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Re: dynamic vs. static typing
"Matt Hellige" <email@example.com> wrote in message
> [Neelakantan Krishnaswami <firstname.lastname@example.org>]
> > Peter van Rooijen writes:
> > > From: "Joe Marshall" <email@example.com>
> > > > I was just pointing out that lists of unknown objects are
> > > > interesting in and of themselves.
> > >
> > > It seems to me that they are as interesting as natural numbers.
> > >
> > > After all, that's what they are, right?
> > Not quite: you can reverse a list without knowing its contents.
> > Reynold's abstraction theorem says that parametrically polymorphic
> > functions do not perform any operations on the values at polymorphic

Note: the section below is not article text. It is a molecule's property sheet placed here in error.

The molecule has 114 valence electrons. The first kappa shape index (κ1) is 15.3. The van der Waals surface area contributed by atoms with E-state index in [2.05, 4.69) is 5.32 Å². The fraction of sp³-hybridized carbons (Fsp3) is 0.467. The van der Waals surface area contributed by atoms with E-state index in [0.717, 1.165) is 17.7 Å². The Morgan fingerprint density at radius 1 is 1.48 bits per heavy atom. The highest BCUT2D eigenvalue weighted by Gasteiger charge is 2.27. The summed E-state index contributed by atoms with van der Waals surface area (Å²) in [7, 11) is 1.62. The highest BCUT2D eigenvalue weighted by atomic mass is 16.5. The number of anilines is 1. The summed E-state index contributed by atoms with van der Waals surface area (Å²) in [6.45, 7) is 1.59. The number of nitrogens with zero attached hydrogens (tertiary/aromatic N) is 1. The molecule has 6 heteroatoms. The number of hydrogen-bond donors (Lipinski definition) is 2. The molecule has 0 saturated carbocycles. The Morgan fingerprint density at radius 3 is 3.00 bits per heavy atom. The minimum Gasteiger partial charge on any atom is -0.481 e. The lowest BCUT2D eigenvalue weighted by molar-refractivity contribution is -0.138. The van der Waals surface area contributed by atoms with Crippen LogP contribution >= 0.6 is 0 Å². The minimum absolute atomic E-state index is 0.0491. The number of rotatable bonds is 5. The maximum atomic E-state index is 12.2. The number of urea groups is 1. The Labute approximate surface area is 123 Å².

> > type. Phillip Wadler wrote a paper on how you can turn this around and
> > use it to deduce specific theorems about functions without actually
> > having to do a proof. For example, because reverse has the type
> > reverse: List a -> List a
> > we know that it can't modify the values of the list. It can only
> > delete, copy, or permute the cons cells, all without looking at the
> > inside of its contents.
> > See: <http://citeseer.nj.nec.com/wadler89theorems.html>
> This is both true and useful. But what's the point of permuting the
> elements of a list if no other part of the program can or will ever
> inspect the values? In fact, how could one even determine that such a
> permutation had been done?
There are far more uses for heterogenious lists when the focus in not on the
program, but on semantics: AI, MUDs, etc.
> room objects = [Sword new, Rock new]
> room listObjects
> eat: room.'rock'
Can't eat rock!
> eat: room.'sword'
Are you really sure you want to do that? :)